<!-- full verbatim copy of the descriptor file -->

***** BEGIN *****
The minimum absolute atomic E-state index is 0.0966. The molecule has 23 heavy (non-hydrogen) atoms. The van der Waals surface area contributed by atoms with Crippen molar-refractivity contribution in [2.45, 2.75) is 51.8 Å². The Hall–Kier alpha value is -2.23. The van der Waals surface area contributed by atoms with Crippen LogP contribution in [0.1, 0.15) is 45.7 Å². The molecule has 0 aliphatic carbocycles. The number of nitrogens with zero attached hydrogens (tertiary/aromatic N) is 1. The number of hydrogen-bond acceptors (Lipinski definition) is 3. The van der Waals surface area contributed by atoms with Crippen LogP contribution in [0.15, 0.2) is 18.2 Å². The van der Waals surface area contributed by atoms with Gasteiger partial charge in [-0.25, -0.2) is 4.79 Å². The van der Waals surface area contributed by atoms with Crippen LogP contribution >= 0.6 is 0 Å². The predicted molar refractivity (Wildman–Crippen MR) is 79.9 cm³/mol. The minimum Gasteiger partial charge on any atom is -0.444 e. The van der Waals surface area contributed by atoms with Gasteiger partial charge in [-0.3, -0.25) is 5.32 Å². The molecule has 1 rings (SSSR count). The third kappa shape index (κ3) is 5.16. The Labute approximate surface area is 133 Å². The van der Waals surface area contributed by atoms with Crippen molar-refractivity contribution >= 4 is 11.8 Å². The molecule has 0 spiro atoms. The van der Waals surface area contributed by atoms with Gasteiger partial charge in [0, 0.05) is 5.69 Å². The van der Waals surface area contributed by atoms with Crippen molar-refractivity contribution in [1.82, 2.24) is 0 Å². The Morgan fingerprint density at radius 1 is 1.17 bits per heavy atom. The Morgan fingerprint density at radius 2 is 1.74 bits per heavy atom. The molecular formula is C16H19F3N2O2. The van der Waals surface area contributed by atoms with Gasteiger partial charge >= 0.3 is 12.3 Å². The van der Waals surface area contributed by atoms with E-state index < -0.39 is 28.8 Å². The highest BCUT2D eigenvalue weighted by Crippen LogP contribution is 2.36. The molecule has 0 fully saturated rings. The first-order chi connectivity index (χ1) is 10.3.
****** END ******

The minimum absolute atomic E-state index is 0.0966. The molecule has 23 heavy (non-hydrogen) atoms. The van der Waals surface area contributed by atoms with Crippen molar-refractivity contribution in [2.45, 2.75) is 51.8 Å². The Hall–Kier alpha value is -2.23. The van der Waals surface area contributed by atoms with Crippen LogP contribution in [0.1, 0.15) is 45.7 Å². The molecule has 0 aliphatic carbocycles. The number of nitrogens with zero attached hydrogens (tertiary/aromatic N) is 1. The number of hydrogen-bond acceptors (Lipinski definition) is 3. The van der Waals surface area contributed by atoms with Crippen LogP contribution in [0.15, 0.2) is 18.2 Å². The van der Waals surface area contributed by atoms with Gasteiger partial charge in [-0.25, -0.2) is 4.79 Å². The van der Waals surface area contributed by atoms with Crippen LogP contribution >= 0.6 is 0 Å². The predicted molar refractivity (Wildman–Crippen MR) is 79.9 cm³/mol. The minimum Gasteiger partial charge on any atom is -0.444 e. The van der Waals surface area contributed by atoms with Gasteiger partial charge in [-0.3, -0.25) is 5.32 Å². The molecule has 1 rings (SSSR count). The third kappa shape index (κ3) is 5.16. The Labute approximate surface area is 133 Å². The van der Waals surface area contributed by atoms with Crippen molar-refractivity contribution >= 4 is 11.8 Å². The molecule has 0 spiro atoms. The van der Waals surface area contributed by atoms with Gasteiger partial charge in [0, 0.05) is 5.69 Å². The van der Waals surface area contributed by atoms with Crippen molar-refractivity contribution in [1.82, 2.24) is 0 Å². The Morgan fingerprint density at radius 1 is 1.17 bits per heavy atom. The Morgan fingerprint density at radius 2 is 1.74 bits per heavy atom. The molecular formula is C16H19F3N2O2. The van der Waals surface area contributed by atoms with Gasteiger partial charge >= 0.3 is 12.3 Å². The van der Waals surface area contributed by atoms with E-state index < -0.39 is 28.8 Å². The highest BCUT2D eigenvalue weighted by Crippen LogP contribution is 2.36. The molecule has 0 fully saturated rings. The first-order chi connectivity index (χ1) is 10.3.